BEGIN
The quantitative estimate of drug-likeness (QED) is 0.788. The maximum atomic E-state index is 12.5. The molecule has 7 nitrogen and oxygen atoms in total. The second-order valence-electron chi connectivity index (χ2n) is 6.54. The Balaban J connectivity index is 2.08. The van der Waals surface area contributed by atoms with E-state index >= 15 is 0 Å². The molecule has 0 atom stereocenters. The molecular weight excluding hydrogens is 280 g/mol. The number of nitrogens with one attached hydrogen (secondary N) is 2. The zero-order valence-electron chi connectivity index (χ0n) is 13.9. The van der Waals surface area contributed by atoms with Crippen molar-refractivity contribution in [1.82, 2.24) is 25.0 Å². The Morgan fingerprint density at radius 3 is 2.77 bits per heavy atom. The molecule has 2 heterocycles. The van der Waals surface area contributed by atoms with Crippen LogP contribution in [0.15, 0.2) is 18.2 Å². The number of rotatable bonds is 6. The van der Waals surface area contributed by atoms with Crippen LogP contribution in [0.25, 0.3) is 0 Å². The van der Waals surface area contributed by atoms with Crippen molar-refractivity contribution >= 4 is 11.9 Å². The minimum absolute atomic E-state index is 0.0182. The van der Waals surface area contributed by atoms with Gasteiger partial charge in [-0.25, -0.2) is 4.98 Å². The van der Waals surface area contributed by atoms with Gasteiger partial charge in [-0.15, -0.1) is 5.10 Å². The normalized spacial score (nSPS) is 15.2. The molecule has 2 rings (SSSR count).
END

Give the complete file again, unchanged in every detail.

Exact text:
The quantitative estimate of drug-likeness (QED) is 0.788. The maximum atomic E-state index is 12.5. The molecule has 7 nitrogen and oxygen atoms in total. The second-order valence-electron chi connectivity index (χ2n) is 6.54. The Balaban J connectivity index is 2.08. The van der Waals surface area contributed by atoms with E-state index >= 15 is 0 Å². The molecule has 0 atom stereocenters. The molecular weight excluding hydrogens is 280 g/mol. The number of nitrogens with one attached hydrogen (secondary N) is 2. The zero-order valence-electron chi connectivity index (χ0n) is 13.9. The van der Waals surface area contributed by atoms with Crippen molar-refractivity contribution in [1.82, 2.24) is 25.0 Å². The Morgan fingerprint density at radius 3 is 2.77 bits per heavy atom. The molecule has 2 heterocycles. The van der Waals surface area contributed by atoms with Crippen LogP contribution in [0.15, 0.2) is 18.2 Å². The number of rotatable bonds is 6. The van der Waals surface area contributed by atoms with Crippen LogP contribution in [0.25, 0.3) is 0 Å². The van der Waals surface area contributed by atoms with Crippen molar-refractivity contribution >= 4 is 11.9 Å². The minimum absolute atomic E-state index is 0.0182. The van der Waals surface area contributed by atoms with Gasteiger partial charge in [-0.25, -0.2) is 4.98 Å². The van der Waals surface area contributed by atoms with Gasteiger partial charge in [-0.15, -0.1) is 5.10 Å². The normalized spacial score (nSPS) is 15.2. The molecule has 2 rings (SSSR count).